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GiESCOGiESCO 2019IVES Conference SeriesPoster - Vine physiology and grape ripening

The effects of reducing herbicides in New Zealand vineyards

Herbicides are commonly sprayed in the vine row to prevent competition with vines for water and minerals and to keep weeds from growing into the bunch zone. Sprays are applied before budbreak and reapplied multiple times during the season to keep the undervine bare. There is growing concern about the negative effects of herbicides on humans and the environment, and weeds in New Zealand have developed resistance to herbicides. Therefore, it is imperative that we reduce our reliance on herbicides in viticulture and incorporate methods that do not engender resistance.

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GiESCOGiESCO 2019IVES Conference SeriesPoster - Vine physiology and grape ripening

Assessing bunch architecture for grapevine yield forecasting by image analysis

It is fundamental for wineries to know the potential yield of their vineyards as soon as possible for future planning of winery logistics. As such, non-invasive image-based methods are being investigated for early yield prediction. Many of these techniques have limitations that make it difficult to implement for practical use commercially. The aim of this study was to assess whether yield can be estimated using images taken in-field with a smartphone at different phenological stages. The accuracy of the method for predicting bunch weight at different phenological stages was assessed for seven different varieties.

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GiESCOGiESCO 2019IVES Conference SeriesPoster - Vine physiology and grape ripening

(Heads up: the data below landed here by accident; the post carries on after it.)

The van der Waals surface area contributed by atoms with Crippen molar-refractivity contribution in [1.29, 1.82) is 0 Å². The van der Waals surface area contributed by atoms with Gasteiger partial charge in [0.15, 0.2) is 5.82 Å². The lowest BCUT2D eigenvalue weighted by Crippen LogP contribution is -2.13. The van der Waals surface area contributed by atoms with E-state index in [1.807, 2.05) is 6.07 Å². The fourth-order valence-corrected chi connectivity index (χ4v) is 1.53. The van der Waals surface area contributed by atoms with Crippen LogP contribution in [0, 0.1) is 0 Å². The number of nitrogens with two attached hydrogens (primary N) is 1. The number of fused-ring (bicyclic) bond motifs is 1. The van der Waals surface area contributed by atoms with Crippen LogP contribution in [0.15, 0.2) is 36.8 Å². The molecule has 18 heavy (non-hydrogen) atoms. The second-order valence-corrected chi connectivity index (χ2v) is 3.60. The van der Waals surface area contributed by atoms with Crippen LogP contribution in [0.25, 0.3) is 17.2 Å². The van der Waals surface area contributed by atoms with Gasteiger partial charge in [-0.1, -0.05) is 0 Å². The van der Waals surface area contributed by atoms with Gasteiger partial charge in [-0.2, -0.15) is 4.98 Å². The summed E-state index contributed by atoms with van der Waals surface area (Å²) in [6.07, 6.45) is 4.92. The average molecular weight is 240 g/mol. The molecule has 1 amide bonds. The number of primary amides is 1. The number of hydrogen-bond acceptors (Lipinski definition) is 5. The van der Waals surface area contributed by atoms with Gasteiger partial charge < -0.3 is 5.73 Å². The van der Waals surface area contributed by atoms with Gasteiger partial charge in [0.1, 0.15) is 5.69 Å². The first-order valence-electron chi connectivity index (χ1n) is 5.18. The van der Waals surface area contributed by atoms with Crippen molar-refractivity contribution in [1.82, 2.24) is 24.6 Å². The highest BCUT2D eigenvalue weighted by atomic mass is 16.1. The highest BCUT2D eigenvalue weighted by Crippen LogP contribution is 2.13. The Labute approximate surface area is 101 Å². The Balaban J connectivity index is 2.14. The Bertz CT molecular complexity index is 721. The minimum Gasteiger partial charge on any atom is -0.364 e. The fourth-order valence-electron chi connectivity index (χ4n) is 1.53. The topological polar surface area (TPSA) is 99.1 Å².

Fertility assessment in Vitis vinifera L., cv. Alvarinho

The Portuguese wine production is characterized by wide yield fluctuations, causing considerable implications in the economic performance of this sector. The possibility of predicting the yield in advance is crucial as it enables preliminary planning and management of the available resources. The present work aims to study and evaluate two different techniques for the assessment of vine fertility. vineyards.

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GiESCOGiESCO 2019IVES Conference SeriesPoster - Vine physiology and grape ripening

Petiole phosphorus concentration is controlled by the rootstock genetic background in grapevine: is this a key for understanding rootstock conferred vigour?

Grapevine, Vitis vinifera, requires grafting on Phylloxera tolerant rootstocks of American origin in most viticultural areas of the world. The most commonly used species in rootstock creation are V. berlandieri, V. riparia and V. rupestris. Rootstocks not only provide tolerance to Phylloxera but assure the supply of water and mineral nutrients to the scion. The objective of this work was to determine to what extent rootstocks of different parentages alter the mineral composition of petioles of grapevine.

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GiESCOGiESCO 2019IVES Conference SeriesPoster - Vine physiology and grape ripening

Do high temperature extremes impact berry tannin composition?

Flavonoids, including flavonols, anthocyanins, and tannins, are
important contributors to grape and wine quality, and their biosynthesis is strongly influenced by bunch microclimate. While the synergistic effect of light and temperature has been intensively examined on flavonoids in relation to bunch exposure, studies targeting the sole effect of high temperature have mostly
focused on anthocyanins during the ripening period. With tannin biosynthesis starting around flowering, heatwaves occurring earlier in the grape growing season could be critical. Only a few papers report the impact of temperature on tannin synthesis and accumulation; to date, none have examined the effect of high temperature extremes which, in the context of climate change, relates to increases in heatwave intensity.